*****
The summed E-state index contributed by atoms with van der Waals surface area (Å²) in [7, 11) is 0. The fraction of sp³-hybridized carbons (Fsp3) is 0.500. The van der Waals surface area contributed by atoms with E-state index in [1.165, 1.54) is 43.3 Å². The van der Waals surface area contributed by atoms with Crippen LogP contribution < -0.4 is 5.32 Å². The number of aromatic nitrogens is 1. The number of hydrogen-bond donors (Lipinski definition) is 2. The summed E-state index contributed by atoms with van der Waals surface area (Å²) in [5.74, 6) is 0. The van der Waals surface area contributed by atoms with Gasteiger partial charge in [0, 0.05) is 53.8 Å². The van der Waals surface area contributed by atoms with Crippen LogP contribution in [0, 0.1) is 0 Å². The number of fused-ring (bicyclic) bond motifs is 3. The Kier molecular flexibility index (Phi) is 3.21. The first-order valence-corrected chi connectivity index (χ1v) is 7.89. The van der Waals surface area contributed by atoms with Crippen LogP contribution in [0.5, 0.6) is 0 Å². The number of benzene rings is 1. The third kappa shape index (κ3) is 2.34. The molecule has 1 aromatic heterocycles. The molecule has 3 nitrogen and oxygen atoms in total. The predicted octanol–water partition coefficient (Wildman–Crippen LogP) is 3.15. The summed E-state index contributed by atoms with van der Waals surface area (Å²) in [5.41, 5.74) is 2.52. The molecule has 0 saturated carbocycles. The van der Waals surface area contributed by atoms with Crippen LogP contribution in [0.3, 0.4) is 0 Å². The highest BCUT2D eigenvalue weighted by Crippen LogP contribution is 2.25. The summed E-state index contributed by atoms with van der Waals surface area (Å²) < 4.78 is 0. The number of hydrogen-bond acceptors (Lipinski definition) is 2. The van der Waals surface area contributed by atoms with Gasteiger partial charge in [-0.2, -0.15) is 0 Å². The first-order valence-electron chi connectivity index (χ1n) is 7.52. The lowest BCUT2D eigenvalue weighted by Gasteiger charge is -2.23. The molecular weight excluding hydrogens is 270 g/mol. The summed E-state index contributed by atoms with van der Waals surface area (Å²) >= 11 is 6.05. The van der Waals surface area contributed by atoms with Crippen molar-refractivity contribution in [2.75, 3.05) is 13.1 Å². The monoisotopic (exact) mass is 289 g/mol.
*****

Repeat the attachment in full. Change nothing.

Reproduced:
The summed E-state index contributed by atoms with van der Waals surface area (Å²) in [7, 11) is 0. The fraction of sp³-hybridized carbons (Fsp3) is 0.500. The van der Waals surface area contributed by atoms with E-state index in [1.165, 1.54) is 43.3 Å². The van der Waals surface area contributed by atoms with Crippen LogP contribution < -0.4 is 5.32 Å². The number of aromatic nitrogens is 1. The number of hydrogen-bond donors (Lipinski definition) is 2. The summed E-state index contributed by atoms with van der Waals surface area (Å²) in [5.74, 6) is 0. The van der Waals surface area contributed by atoms with Gasteiger partial charge in [0, 0.05) is 53.8 Å². The van der Waals surface area contributed by atoms with Crippen LogP contribution in [0, 0.1) is 0 Å². The number of fused-ring (bicyclic) bond motifs is 3. The Kier molecular flexibility index (Phi) is 3.21. The first-order valence-corrected chi connectivity index (χ1v) is 7.89. The van der Waals surface area contributed by atoms with Crippen LogP contribution in [0.5, 0.6) is 0 Å². The number of benzene rings is 1. The third kappa shape index (κ3) is 2.34. The molecule has 1 aromatic heterocycles. The molecule has 3 nitrogen and oxygen atoms in total. The predicted octanol–water partition coefficient (Wildman–Crippen LogP) is 3.15. The summed E-state index contributed by atoms with van der Waals surface area (Å²) in [5.41, 5.74) is 2.52. The molecule has 0 saturated carbocycles. The van der Waals surface area contributed by atoms with Crippen LogP contribution in [0.3, 0.4) is 0 Å². The highest BCUT2D eigenvalue weighted by Crippen LogP contribution is 2.25. The summed E-state index contributed by atoms with van der Waals surface area (Å²) < 4.78 is 0. The number of hydrogen-bond acceptors (Lipinski definition) is 2. The van der Waals surface area contributed by atoms with Gasteiger partial charge in [-0.2, -0.15) is 0 Å². The first-order valence-electron chi connectivity index (χ1n) is 7.52. The lowest BCUT2D eigenvalue weighted by Gasteiger charge is -2.23. The molecular weight excluding hydrogens is 270 g/mol. The summed E-state index contributed by atoms with van der Waals surface area (Å²) >= 11 is 6.05. The van der Waals surface area contributed by atoms with Crippen molar-refractivity contribution in [2.75, 3.05) is 13.1 Å². The monoisotopic (exact) mass is 289 g/mol.